PDF: ANTIMICROBIAL ACTIVITY of Toothpastes Containing Natural Extracts, Chlorhexidine or Triclosan

The objective of this in vitro study was to evaluate the antimicrobial effect of toothpastes containing natural extracts, chlorhexidine or triclosan. 

The effectiveness of toothpastes containing natural extracts (Parodontax(r)), 0.12% chlorhexidine (Cariax(r)), 0.3% triclosan (Sanogil(r)) or fluoride (Sorriso(r), control) was evaluated against yeasts, Gram-positive and Gram-negative bacteria using the disk diffusion method. Water was used as a control. Disks impregnated with the toothpastes were placed in Petri dishes containing culture media inoculated with 23 indicative microorganisms by the pour plate method.

After incubation, the inhibition growth halos were measured and statistical analyses (α=0.05) were performed. The results indicated that all formulations, except for conventional toothpaste (Sorriso(r)), showed antimicrobial activity against Gram-positive bacteria and yeasts. The toothpaste containing natural extracts (Parodontax(r)) was the only product able to inhibit the growth of Pseudomonas aeruginosa. The toothpastes containing chlorhexidine, triclosan or natural extracts presented antimicrobial activity against Gram-positive bacteria and yeasts.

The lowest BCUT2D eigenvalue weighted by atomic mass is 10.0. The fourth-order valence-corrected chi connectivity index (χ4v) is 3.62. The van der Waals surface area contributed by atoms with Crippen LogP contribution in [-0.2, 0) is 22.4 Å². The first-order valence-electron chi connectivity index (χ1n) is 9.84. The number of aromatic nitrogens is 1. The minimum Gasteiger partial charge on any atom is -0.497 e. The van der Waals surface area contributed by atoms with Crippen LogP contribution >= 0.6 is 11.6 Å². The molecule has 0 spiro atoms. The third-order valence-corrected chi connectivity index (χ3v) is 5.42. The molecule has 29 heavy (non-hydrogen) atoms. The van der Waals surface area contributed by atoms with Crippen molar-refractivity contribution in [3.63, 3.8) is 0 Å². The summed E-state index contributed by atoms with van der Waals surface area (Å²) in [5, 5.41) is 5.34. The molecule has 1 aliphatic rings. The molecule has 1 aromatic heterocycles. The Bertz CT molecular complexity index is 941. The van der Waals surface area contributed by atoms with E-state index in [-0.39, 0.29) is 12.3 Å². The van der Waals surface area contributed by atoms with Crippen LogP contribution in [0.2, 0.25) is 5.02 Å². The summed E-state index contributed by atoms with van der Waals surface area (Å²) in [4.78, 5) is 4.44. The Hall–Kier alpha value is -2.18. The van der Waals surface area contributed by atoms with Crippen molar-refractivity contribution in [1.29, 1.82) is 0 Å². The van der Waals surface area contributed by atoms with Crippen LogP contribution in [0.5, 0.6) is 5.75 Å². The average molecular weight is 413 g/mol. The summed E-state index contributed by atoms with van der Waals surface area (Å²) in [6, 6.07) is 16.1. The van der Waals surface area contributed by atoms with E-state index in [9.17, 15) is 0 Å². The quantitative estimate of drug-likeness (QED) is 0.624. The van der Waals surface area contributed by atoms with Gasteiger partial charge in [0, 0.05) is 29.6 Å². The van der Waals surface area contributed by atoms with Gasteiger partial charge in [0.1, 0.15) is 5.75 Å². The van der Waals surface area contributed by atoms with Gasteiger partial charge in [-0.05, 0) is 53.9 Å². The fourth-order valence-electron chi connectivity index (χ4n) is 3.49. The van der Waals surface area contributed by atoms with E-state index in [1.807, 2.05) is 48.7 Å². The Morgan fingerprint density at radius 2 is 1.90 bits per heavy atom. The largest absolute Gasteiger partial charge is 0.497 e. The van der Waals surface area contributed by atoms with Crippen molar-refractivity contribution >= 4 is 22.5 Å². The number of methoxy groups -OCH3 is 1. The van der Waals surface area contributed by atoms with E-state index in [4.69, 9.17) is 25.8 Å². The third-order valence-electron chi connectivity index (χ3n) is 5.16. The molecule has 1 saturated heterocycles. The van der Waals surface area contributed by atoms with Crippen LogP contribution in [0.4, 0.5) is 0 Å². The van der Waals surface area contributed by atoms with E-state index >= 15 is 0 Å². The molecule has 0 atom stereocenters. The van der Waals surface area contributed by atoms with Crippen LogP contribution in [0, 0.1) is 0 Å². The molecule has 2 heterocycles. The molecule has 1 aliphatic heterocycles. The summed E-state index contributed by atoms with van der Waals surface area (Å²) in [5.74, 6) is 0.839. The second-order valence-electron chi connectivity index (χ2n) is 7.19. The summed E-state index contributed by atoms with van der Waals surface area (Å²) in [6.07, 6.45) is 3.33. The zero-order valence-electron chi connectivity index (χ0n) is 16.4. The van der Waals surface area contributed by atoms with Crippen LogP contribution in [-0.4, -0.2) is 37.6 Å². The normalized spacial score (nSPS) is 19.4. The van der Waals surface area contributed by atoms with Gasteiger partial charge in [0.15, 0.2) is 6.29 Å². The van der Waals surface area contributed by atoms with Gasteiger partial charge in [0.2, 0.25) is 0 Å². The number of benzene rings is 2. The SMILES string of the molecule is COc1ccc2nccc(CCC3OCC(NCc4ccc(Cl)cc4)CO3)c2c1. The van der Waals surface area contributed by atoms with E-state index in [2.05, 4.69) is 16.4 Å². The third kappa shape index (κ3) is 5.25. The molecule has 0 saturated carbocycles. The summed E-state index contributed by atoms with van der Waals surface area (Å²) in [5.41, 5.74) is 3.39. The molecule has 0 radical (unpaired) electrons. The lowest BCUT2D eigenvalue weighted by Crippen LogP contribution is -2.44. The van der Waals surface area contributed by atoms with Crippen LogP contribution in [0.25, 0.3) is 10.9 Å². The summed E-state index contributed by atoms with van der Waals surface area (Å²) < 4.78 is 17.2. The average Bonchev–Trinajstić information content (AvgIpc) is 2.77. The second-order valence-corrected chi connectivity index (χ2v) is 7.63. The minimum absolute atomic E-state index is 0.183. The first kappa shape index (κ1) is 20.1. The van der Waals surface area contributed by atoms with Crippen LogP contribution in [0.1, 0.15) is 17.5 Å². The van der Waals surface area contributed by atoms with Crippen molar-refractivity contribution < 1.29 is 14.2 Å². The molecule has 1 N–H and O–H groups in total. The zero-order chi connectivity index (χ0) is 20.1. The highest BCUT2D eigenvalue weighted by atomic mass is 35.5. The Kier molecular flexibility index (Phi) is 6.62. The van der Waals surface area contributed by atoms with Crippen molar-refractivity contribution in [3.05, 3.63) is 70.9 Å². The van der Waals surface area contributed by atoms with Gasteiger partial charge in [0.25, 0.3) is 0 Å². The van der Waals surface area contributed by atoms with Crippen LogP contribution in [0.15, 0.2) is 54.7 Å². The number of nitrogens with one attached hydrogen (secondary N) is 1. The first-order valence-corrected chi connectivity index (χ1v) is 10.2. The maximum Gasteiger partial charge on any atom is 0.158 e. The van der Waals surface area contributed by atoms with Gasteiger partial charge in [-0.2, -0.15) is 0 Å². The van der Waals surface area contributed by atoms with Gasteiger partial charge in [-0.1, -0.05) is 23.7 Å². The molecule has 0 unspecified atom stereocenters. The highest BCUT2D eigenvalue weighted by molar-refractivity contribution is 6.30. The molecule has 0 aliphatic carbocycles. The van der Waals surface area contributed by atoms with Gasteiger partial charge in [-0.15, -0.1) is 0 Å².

Dental biofilm formation is a natural process that must be controlled by regular brushing to prevent the development of dental caries and periodontal disease. Standard toothpaste formulas generally contain a combination of fluoride and detergents, enhancing the efficacy of biofilm control. The addition of different antimicrobial agents has been suggested as a potential method for reduction, control and prevention of the accumulation of cariogenic and periodontopathogenic microorganisms. However, the antimicrobial ability of such agents in combination with fluoride-containing toothpastes has not yet been effectively tested or proven.

Triclosan is a low-toxicity, non-ionic, chlorinated bisphenol that is compatible with toothpaste components, such as fluoride and surfactants, and it promotes inhibition of cyclooxygenase/lipoxygenase pathways and exhibits anti-inflammatory effects. This agent, has been incorporated into toothpastes until the present, resulting in moderate effects on both dental biofilm formation and marginal inflammation or gingivitis. However, to date there are no in vitro or in vivo studies evaluating the antimicrobial effect of a 0.3% triclosan paste-based, called Sanogyl(r), which is available in several countries.

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